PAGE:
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Hamm a 'very special talent'

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What makes Auburn's Brodarious Hamm a 'very special talent' on offensive line? 'He's a mauler'

Updated Mar 12, 2:05 PM; Posted Mar 12, 2:05 PM

Auburn offensive lineman Brodarious Hamm (59) works out Saturday, Aug. 5, 2017, during fall football practice at the Auburn Athletic Complex in Auburn, Ala. (Julie Bennett/


By Tom Green

Brodarious Hamm's long road to Auburn could finally see a payoff this season.

Hamm, who originally signed with Auburn in 2016 before being diagnosed with Hodgkin's lymphoma more than a month later, was cleared to return to the field last spring and now a year later is competing for time at left guard for the Tigers.

"We're very excited about Brodarious and everything that he's went through," Auburn coach Gus Malzahn said. "The coaches believe he has a very special talent. I know he's very coachable. He wants to be good. So this will be a very key spring for him to get the pads on and see what he can do."

Hamm, a former three-star offensive tackle, redshirted last season but was one of a group of young offensive linemen to display a sense of urgency during Auburn's practices leading up to the Peach Bowl.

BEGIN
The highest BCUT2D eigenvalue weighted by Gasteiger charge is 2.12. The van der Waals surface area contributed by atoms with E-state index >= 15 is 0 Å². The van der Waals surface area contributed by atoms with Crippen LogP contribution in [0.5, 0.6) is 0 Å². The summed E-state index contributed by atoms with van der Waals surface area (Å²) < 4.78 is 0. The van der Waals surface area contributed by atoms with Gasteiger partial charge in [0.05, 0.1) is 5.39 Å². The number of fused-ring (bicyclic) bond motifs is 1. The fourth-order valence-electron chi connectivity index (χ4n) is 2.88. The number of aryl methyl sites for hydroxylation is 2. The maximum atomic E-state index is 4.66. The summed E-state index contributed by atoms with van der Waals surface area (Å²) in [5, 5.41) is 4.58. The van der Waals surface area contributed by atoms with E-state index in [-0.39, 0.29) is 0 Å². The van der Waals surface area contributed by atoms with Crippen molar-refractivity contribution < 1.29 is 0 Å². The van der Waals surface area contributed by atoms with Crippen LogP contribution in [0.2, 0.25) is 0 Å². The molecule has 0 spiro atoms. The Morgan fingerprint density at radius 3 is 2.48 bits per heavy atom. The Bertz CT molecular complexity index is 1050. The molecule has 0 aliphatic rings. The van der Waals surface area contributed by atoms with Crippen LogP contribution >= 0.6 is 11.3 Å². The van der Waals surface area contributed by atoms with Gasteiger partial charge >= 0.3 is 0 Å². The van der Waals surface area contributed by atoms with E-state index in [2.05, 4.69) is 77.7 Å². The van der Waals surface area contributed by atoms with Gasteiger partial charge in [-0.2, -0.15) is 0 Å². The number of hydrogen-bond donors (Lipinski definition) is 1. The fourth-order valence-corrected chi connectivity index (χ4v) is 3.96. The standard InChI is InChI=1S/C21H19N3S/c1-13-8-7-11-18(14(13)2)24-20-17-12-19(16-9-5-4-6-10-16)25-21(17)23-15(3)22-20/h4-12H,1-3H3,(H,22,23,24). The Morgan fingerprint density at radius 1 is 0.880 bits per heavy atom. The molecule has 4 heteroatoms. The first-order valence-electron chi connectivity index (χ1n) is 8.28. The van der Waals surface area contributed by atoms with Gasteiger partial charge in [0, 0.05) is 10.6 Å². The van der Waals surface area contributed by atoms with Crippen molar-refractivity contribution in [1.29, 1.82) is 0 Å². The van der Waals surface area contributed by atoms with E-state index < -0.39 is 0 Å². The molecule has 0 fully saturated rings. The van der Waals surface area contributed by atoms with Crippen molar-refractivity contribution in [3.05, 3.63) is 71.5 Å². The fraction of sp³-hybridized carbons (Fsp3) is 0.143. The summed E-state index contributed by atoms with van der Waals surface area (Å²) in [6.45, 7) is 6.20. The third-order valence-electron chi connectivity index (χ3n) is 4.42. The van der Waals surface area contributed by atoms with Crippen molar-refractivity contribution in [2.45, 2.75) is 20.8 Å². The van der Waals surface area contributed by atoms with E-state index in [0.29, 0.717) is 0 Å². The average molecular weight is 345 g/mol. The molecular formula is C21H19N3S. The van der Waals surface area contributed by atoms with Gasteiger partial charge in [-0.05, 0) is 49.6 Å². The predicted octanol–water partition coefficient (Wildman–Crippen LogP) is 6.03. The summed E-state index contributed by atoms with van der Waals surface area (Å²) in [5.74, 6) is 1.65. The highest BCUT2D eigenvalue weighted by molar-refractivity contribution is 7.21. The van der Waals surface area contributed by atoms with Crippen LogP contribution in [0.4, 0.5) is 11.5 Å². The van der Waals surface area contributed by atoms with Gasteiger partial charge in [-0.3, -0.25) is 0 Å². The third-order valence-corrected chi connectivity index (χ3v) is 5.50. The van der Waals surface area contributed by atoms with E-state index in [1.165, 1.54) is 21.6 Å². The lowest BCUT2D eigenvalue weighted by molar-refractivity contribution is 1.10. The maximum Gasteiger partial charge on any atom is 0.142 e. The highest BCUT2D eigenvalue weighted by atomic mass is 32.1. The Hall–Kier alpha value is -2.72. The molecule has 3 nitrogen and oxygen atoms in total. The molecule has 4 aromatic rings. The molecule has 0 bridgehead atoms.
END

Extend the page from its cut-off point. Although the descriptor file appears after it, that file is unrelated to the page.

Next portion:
Now, the 6-foot-5, 344-pounder has parlayed that late-season surge into an opportunity to compete for a starting job. Hamm has the ability to play either tackle or guard, but Malzahn said the Tigers plan to work him predominantly at guard this spring.

"His body type can do both, but as a young guy, you always want to try to get a young guy and put them in one position so they can actually get some reps and continuity and not have to think and just be able to react," Malzahn said. "But you could see his ability and his skill set where he could play guard or tackle. We're going to start him out at guard, and I expect the majority of his reps at this spring to be at guard."

Auburn hopes to settle on starting OL by end of spring

Auburn must replace four starters along the offensive line and will take a different approach under new position coach J.B. Grimes.

During the first two weeks of spring practices, Hamm was seen working with both the first- and second-team offenses during pace drills.

While Hamm was lined up with the second-team offensive line during the first day of practice that was open to media last month, he saw time with the first-team unit during last Tuesday's open portion of practice. Hamm lined up at left guard, with Prince Tega Wanogho Jr. at left tackle, Kaleb Kim at center, Mike Horton at right guard and Calvin Ashley at right tackle. Those four were also on the starting unit in the first practice, when Marquel Harrell lined up at left guard -- where he started six games last season.


According to Horton, one of the elder statesmen along the offensive line after Auburn lost four starters from last season, Hamm has been "showing a lot of improvement" this spring and has taken well to the coaching style of new offensive line coach J.B. Grimes.

So what is it about Hamm and his progression from Year 1 to Year 2 that makes him such a "special talent" on the line?

"(He's) just physical, he's a big guy," Horton said. "He's a mauler, like once he gets that technique and the details that Coach Grimes is going to bring, he's going to be a great player. He has that nasty like you talk about. He pushes guys around and he doesn't take no for an answer."

Tom Green is an Auburn beat reporter for Alabama Media Group. Follow him on Twitter @Tomas_Verde.

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